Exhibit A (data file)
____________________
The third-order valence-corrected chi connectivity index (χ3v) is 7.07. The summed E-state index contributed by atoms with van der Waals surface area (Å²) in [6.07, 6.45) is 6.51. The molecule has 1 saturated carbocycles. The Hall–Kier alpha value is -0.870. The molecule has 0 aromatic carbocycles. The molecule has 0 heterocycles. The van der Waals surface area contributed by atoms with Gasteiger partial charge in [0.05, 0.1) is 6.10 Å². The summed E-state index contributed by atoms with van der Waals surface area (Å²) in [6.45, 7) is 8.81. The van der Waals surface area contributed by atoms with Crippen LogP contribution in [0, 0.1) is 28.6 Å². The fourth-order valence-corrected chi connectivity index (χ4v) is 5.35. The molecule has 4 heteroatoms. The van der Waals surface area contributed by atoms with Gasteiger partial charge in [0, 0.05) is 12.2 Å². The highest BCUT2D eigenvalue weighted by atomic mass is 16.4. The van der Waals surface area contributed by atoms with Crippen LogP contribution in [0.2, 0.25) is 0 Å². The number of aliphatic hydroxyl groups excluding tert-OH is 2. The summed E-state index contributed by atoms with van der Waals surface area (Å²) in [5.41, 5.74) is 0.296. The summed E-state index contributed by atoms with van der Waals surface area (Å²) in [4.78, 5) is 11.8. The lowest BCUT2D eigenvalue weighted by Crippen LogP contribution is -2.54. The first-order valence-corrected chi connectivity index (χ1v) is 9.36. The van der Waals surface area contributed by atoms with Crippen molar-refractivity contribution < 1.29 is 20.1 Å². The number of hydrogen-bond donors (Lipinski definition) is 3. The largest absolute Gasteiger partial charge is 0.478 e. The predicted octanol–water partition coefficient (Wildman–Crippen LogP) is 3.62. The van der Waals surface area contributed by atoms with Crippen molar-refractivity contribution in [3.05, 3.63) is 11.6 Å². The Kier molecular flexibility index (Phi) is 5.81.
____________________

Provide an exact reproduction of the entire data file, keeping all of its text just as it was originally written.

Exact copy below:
The third-order valence-corrected chi connectivity index (χ3v) is 7.07. The summed E-state index contributed by atoms with van der Waals surface area (Å²) in [6.07, 6.45) is 6.51. The molecule has 1 saturated carbocycles. The Hall–Kier alpha value is -0.870. The molecule has 0 aromatic carbocycles. The molecule has 0 heterocycles. The van der Waals surface area contributed by atoms with Gasteiger partial charge in [0.05, 0.1) is 6.10 Å². The summed E-state index contributed by atoms with van der Waals surface area (Å²) in [6.45, 7) is 8.81. The van der Waals surface area contributed by atoms with Crippen LogP contribution in [0, 0.1) is 28.6 Å². The fourth-order valence-corrected chi connectivity index (χ4v) is 5.35. The molecule has 4 heteroatoms. The van der Waals surface area contributed by atoms with Gasteiger partial charge in [0, 0.05) is 12.2 Å². The highest BCUT2D eigenvalue weighted by atomic mass is 16.4. The van der Waals surface area contributed by atoms with Crippen LogP contribution in [0.2, 0.25) is 0 Å². The number of aliphatic hydroxyl groups excluding tert-OH is 2. The summed E-state index contributed by atoms with van der Waals surface area (Å²) in [5.41, 5.74) is 0.296. The summed E-state index contributed by atoms with van der Waals surface area (Å²) in [4.78, 5) is 11.8. The lowest BCUT2D eigenvalue weighted by Crippen LogP contribution is -2.54. The first-order valence-corrected chi connectivity index (χ1v) is 9.36. The van der Waals surface area contributed by atoms with Crippen molar-refractivity contribution < 1.29 is 20.1 Å². The number of hydrogen-bond donors (Lipinski definition) is 3. The largest absolute Gasteiger partial charge is 0.478 e. The predicted octanol–water partition coefficient (Wildman–Crippen LogP) is 3.62. The van der Waals surface area contributed by atoms with Crippen molar-refractivity contribution in [3.05, 3.63) is 11.6 Å². The Kier molecular flexibility index (Phi) is 5.81.